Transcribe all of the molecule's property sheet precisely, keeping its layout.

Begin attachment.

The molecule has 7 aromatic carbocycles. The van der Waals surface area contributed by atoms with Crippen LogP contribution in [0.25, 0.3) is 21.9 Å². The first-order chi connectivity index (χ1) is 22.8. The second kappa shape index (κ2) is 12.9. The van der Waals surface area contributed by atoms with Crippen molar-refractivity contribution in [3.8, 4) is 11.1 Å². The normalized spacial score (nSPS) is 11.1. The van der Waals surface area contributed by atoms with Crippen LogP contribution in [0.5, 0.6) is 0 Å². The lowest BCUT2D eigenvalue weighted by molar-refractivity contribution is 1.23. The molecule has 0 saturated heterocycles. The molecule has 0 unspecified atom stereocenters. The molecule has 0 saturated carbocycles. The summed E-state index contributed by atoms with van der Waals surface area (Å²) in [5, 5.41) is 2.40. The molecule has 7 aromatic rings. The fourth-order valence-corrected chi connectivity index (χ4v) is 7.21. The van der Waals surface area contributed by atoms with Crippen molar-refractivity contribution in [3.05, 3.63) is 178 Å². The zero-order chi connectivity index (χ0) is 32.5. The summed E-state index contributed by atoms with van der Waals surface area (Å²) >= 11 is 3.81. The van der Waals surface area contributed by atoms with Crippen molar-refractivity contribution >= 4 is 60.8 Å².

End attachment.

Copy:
The molecule has 7 aromatic carbocycles. The van der Waals surface area contributed by atoms with Crippen LogP contribution in [0.25, 0.3) is 21.9 Å². The first-order chi connectivity index (χ1) is 22.8. The second kappa shape index (κ2) is 12.9. The van der Waals surface area contributed by atoms with Crippen molar-refractivity contribution in [3.8, 4) is 11.1 Å². The normalized spacial score (nSPS) is 11.1. The van der Waals surface area contributed by atoms with Crippen LogP contribution in [0.5, 0.6) is 0 Å². The lowest BCUT2D eigenvalue weighted by molar-refractivity contribution is 1.23. The molecule has 0 saturated heterocycles. The molecule has 0 unspecified atom stereocenters. The molecule has 0 saturated carbocycles. The summed E-state index contributed by atoms with van der Waals surface area (Å²) in [5, 5.41) is 2.40. The molecule has 7 aromatic rings. The fourth-order valence-corrected chi connectivity index (χ4v) is 7.21. The van der Waals surface area contributed by atoms with Crippen molar-refractivity contribution in [3.05, 3.63) is 178 Å². The zero-order chi connectivity index (χ0) is 32.5. The summed E-state index contributed by atoms with van der Waals surface area (Å²) >= 11 is 3.81. The van der Waals surface area contributed by atoms with Crippen molar-refractivity contribution >= 4 is 60.8 Å².